The stance of other Indian independence leaders was no different; India’s first prime minister Jawaharlal Nehru was dedicated to the Non-Aligned Movement, although it was his administration that eventually recognized Israel.
“After independence, the Indian government, under his leadership, recognized the state of Israel, but no fuller relationship was established,” Ramakrishnan said.
Nehru’s daughter Indira Gandhi, who became the third prime minister of India in 1966, had a close relationship with Yasser Arafat, the leader of the Palestine Liberation Organization, who often referred to her as his “elder sister.”
“That’s a clear example of how warm, how cordial, the relationship was back then,” said Dr. Amir Ali, assistant professor at the Centre for Political Studies at JNU, adding that, in the 1970s and 1980s, thousands of Palestinians studied at Indian universities and were welcomed by Indian society.
“Our relationship with the Arab world is that it’s always been very, very warm,” Ali continued, adding that it continues to be so, despite the clear change in India’s official policy since Prime Minister Narendra Modi took office in 2014.
According to Ali, however, that shift was underway long before Modi came to power.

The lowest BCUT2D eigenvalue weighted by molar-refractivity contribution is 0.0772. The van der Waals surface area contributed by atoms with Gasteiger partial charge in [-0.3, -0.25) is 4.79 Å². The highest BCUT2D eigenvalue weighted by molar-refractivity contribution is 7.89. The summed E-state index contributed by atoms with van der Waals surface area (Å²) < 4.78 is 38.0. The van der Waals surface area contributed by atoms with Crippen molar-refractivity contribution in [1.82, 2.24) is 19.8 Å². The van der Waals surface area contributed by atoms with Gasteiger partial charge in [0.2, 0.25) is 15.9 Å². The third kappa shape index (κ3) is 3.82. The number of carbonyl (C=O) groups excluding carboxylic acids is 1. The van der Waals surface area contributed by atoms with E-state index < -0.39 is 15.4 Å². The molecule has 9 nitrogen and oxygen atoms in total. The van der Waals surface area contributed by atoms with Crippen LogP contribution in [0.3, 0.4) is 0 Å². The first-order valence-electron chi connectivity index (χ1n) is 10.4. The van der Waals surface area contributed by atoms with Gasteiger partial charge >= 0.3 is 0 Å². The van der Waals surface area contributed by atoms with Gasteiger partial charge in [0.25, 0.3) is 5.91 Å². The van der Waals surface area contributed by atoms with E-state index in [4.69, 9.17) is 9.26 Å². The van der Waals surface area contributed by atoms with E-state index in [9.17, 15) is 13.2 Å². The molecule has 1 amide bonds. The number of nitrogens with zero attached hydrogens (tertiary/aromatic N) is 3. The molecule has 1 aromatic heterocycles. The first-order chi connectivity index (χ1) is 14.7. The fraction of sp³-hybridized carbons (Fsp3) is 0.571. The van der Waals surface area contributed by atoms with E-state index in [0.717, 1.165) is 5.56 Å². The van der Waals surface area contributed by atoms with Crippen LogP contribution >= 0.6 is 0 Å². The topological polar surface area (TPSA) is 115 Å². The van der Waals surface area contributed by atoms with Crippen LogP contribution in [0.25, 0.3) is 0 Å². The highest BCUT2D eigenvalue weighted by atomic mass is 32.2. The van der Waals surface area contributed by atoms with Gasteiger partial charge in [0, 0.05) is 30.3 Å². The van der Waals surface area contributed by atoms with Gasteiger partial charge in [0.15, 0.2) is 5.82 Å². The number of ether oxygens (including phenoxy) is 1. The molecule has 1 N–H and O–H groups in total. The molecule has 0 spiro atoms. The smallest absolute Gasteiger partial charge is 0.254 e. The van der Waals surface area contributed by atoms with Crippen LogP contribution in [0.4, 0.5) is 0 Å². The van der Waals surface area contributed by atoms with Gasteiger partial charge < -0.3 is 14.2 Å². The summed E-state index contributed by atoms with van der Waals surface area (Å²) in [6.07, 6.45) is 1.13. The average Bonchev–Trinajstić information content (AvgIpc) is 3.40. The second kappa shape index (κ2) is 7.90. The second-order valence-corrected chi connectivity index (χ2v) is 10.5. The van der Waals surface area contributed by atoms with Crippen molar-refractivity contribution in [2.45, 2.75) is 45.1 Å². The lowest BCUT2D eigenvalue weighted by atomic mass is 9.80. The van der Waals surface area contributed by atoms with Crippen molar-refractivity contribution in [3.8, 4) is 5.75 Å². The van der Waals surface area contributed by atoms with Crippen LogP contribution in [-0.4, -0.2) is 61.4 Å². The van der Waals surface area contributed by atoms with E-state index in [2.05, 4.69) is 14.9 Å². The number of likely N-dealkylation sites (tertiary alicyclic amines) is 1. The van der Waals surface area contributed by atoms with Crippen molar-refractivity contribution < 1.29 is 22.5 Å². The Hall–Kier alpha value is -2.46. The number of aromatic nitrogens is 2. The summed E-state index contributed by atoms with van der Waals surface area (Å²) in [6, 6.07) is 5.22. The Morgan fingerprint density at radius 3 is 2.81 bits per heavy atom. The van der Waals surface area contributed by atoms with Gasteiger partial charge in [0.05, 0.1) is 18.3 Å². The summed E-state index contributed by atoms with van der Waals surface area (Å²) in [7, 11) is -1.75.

“I think the major change happened in the 1990s, with liberalization. In 1992, we had (diplomatic) relations established with Israel,” Ali said. Since then, he continued, India has looked to balance its policy between Israel and Palestine, relegating the latter more to the background.
“Since 2014, there has been a definite change in India’s position,” said Prof. Sujata Ashwarya from the Centre for West Asian Studies at Jamia Millia Islamia in New Delhi, noting that, even though India has not gone as far as the US did in 2017 — recognizing Jerusalem as the capital of Israel — it no longer calls for East Jerusalem to be recognized as the capital of Palestine.
When Israel began its daily bombing of Gaza on Oct. 7, after an assault by the Gaza-based militant group Hamas, Modi stirred controversy by initially offering support for Israel.
He took to social media to say he was shocked by the “terrorist” attack and that India stood “in solidarity with Israel.”